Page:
The concept gained wide acceptance in Albany, with the bill passing unanimously in the Assembly and in the Senate by all but four votes! Regretfully, however, the passed bills were ultimately vetoed by Governor Cuomo after sitting on it for six months.

Such near legislative success (particularly for a first attempt!) was in large part due to a unified and truly statewide coalition of construction industry-based trade associations, which effectively mobilized in support of a legislative prohibition of COFEDs in public construction.

Now it appears that New York courts, which have been completely complicit in their strict enforcement of COFED-type notice provisions, may be beginning to reconsider the harshness of their prior decisions. Recently (6/15/18), a New York appellate court found the outrageous circumstances of a particular COFED unenforceable. This was after the lower (trial) court in the case had already dismissed the contractor’s case for its alleged failure to strictly comply with a

COFED requirement that all notices be verified (i.e. sworn to).

In this potentially landmark case, the public agency’s General Conditions had stated:

Any decision or determination of the Consultant, Owner or Owner’s Representative shall be final, binding and conclusive on the Contractor unless the Contractor shall, within ten (10) working days after said decision, make and deliver to the Owner a written verified statement of the Contractor’s contention that said decision is contrary to a provision of the Contract.

The public agency had challenged the claimant’s entitlement to additional payment for 56 specific change orders. It argued that the contractor completely waived its right to seek additional payment by violating the aforementioned COFED by failing to verify its claim.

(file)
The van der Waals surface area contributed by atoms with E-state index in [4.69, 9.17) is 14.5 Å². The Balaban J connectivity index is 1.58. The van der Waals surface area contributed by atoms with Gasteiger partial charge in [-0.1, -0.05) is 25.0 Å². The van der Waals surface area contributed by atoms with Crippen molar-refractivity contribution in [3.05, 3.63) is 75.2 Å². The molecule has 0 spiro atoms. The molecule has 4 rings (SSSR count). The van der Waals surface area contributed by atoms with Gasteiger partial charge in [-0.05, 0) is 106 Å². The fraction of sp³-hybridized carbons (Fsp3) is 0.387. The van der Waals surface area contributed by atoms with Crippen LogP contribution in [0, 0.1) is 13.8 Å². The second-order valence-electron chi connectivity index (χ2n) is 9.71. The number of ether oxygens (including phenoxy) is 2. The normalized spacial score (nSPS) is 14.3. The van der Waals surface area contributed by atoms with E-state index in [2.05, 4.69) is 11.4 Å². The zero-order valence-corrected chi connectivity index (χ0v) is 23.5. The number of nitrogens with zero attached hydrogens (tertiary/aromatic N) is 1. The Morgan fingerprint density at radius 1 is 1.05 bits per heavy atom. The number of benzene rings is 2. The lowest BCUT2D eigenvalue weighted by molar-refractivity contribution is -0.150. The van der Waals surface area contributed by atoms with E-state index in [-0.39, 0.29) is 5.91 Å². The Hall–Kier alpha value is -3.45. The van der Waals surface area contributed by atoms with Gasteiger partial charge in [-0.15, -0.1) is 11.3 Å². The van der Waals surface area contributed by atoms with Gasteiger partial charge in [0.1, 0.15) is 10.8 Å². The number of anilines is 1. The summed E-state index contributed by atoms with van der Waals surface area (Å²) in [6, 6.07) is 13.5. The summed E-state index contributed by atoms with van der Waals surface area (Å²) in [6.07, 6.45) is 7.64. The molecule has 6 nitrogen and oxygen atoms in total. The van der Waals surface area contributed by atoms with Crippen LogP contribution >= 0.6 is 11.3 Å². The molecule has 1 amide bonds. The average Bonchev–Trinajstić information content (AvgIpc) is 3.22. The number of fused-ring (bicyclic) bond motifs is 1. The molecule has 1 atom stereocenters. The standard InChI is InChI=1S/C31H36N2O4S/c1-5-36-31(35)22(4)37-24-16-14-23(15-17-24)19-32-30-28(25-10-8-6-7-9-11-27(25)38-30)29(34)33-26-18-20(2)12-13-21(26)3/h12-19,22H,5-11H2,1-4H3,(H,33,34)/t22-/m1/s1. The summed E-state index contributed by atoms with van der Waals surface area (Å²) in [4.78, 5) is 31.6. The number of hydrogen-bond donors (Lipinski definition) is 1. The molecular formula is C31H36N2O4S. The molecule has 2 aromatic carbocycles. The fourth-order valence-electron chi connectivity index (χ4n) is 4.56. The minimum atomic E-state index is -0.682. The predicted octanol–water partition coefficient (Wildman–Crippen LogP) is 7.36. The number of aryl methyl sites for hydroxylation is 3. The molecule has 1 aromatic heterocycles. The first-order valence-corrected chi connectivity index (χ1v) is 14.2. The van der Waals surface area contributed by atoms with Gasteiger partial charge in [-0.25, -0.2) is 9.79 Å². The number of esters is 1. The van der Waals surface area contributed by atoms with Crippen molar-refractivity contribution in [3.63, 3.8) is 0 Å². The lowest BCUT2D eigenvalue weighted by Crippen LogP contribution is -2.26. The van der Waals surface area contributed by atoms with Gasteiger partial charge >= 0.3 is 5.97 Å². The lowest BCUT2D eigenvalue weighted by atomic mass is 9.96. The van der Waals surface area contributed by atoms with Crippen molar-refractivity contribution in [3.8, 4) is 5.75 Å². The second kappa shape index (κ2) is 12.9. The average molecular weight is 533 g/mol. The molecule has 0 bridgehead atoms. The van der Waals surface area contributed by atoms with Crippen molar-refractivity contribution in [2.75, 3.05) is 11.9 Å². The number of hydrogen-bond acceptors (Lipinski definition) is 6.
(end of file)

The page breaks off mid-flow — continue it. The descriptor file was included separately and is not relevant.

Interestingly, both the contractor and the government’s court papers were “devoid of material factual disputes” regarding the actual performance of the contractor under the terms of the contract. The public agency simply argued that the plaintiff waived its rights to its claims by allegedly failing to strictly comply with the verification provision set forth in the public contract. Stripped to the essentials, the public agency shamefully sought to dismiss the claimant’s entire claim merely for its failure to submit its extra work request in “verified” form. In other words, because the contractor did not swear under oath to the validity of all of its claim, the entire claim was sought to be, and was, dismissed.

The trial court had also pointed out, as purported justification for its harsh decision, that NYC-based appellate courts had consistently dismissed contractor claims for extra work payments where a contractor failed to strictly comply with COFED-like notice and other reporting requirements.

In fact, the trial court pointed out in justification for its decision in this case that in yet another, earlier, New York appellate decision, the appellate court had faced the very same absence-of-verification issue and held that failure to “verify” all requests for additional payment constituted a waiver and resulted in a forfeiture of all rights by the contractor.

However, in the recent appellate decision of June 5, 2018 discussed herein, the contractor reasonably argued that it should not be severely penalized for simply failing to submit its notice to the agency in “verified” form. There was no allegation that the claim documents were in any way inaccurate.